The Christchurch Mayor wants the city to be used as an example for championing change nine years since the February 2011 earthquake, as she prepares to make a public apology for the council's failings.
Since the devastating natural disaster Christchurch has struggled to get back on its feet, leaving people with insurance battles and in recovery mode for almost a decade.
Lianne Dalziel says the magnitude 6.3 quake, which killed 185 people, sparked urgent changes to industries.
"How we deal with earthquake-prone buildings, how we address some of the challenges we have in a recovery sense - for example, in insurance we've seen changes."
She says February 22 will never be the same for some people.
"There are people who just experience such loss that this day will always be a reminder for them of what they've lost."
Dalziel on Sunday will make a public apology to the families of those who died. Most the victims - 115 - were killed when the CTV building collapsed. An inquiry found designers, engineers and the Christchurch City Council had all made errors which contributed to its failure.
"You may be aware that as the Mayor of Christchurch, I have wanted to make this formal apology for a long time," she wrote in a letter to the families.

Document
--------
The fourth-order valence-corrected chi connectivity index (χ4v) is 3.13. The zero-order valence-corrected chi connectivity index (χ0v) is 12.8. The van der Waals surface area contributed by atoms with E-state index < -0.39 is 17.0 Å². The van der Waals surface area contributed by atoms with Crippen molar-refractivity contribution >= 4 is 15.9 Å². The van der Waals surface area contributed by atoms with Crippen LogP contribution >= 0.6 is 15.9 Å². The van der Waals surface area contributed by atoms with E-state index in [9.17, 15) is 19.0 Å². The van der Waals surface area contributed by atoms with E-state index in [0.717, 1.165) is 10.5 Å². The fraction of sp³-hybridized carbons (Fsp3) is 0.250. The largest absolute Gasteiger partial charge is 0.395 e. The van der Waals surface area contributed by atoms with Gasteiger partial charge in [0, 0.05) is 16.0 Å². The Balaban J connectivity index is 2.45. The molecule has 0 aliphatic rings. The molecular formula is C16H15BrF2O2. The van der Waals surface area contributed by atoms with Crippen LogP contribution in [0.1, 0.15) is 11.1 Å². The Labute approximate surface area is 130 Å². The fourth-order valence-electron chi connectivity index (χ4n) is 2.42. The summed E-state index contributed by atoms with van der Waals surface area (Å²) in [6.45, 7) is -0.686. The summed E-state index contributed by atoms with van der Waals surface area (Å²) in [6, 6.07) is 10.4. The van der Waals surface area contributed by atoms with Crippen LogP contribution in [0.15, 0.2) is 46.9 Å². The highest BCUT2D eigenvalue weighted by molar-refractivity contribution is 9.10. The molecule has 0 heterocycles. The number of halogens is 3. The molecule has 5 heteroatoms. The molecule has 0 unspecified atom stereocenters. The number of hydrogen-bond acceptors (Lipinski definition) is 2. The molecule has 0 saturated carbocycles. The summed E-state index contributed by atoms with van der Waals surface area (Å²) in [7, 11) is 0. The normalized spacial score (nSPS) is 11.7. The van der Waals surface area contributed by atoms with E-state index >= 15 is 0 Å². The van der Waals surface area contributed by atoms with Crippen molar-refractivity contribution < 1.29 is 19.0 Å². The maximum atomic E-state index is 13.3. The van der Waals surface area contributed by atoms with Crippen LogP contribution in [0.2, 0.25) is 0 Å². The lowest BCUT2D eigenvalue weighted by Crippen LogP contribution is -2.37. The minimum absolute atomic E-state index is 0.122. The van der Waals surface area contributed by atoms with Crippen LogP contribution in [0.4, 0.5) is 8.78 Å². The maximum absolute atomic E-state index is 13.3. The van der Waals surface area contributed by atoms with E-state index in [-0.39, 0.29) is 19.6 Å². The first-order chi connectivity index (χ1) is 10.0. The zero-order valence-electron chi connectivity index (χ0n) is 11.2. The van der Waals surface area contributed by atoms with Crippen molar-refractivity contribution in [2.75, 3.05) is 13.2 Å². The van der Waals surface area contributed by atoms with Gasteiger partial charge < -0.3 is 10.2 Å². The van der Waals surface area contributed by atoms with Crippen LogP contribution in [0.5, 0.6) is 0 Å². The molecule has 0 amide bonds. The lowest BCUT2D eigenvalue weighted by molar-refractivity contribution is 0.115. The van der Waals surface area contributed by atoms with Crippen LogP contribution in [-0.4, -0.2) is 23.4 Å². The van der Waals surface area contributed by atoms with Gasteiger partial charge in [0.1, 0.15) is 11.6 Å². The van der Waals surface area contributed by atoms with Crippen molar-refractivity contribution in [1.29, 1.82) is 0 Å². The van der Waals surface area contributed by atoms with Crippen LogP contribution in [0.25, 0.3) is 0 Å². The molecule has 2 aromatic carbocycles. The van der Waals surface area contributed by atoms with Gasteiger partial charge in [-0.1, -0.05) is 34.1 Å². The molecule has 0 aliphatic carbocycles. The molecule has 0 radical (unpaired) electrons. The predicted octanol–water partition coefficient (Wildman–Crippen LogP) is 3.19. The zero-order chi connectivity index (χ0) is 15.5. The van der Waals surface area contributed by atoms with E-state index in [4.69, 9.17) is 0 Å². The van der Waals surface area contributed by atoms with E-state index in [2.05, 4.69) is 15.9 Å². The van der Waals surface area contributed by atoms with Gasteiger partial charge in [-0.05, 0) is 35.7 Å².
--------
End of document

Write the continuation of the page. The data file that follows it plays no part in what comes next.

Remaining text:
"I am acutely aware of the time it has taken to get to this point. I am also acutely aware that an apology is not something that every bereaved family member or person who was injured has indicated is important to them. However, I wanted to offer this invitation to everyone."
A public service will be held at the Oi Manawa Canterbury Earthquake National Memorial site at 12:30pm. A delegation from Japan is expected - 12 of those killed in the CTV collapse were Japanese students.
Dalziel says she is starting to see vibrancy coming back into the city now, but there is still more to be done. The next step is getting people to move back into town.
"We're starting to see quite a strong recovery in terms of retail and hospitality in the central city."
Former Mayor remembers the months of quakes
Sir Bob Parker, Mayor when the quakes hit, says people need to remember it was not just one quake.
"We didn't just have one terrifying earthquake - it was hour after hour, then day and after day, then week after week. Earthquakes would come, rescues would have to stop, building programmes would have to stop, so there was a lot of pressure on us all."
Since the magnitude 7 quake which hit in 2010, with no fatalities, there have been more than more than 21,000 aftershocks, according to the Christchurch Quake Map website.
Sir Bob says everyone who was there will never forget it for as long as they live.
"I think about the quakes every day, and I think a lot of us do. You can't escape the emotions that were stirred on that day - the terror, the fear of loss of life, the injuries, the destruction - I don't think it will ever leave us."
He says the rate which the city has come back to life has been extraordinary.
"We went through kind of a warzone, but as a city we came through it. We stood together. I'm really proud to be part of half-a-million people looking after each other and now rebuilding a city."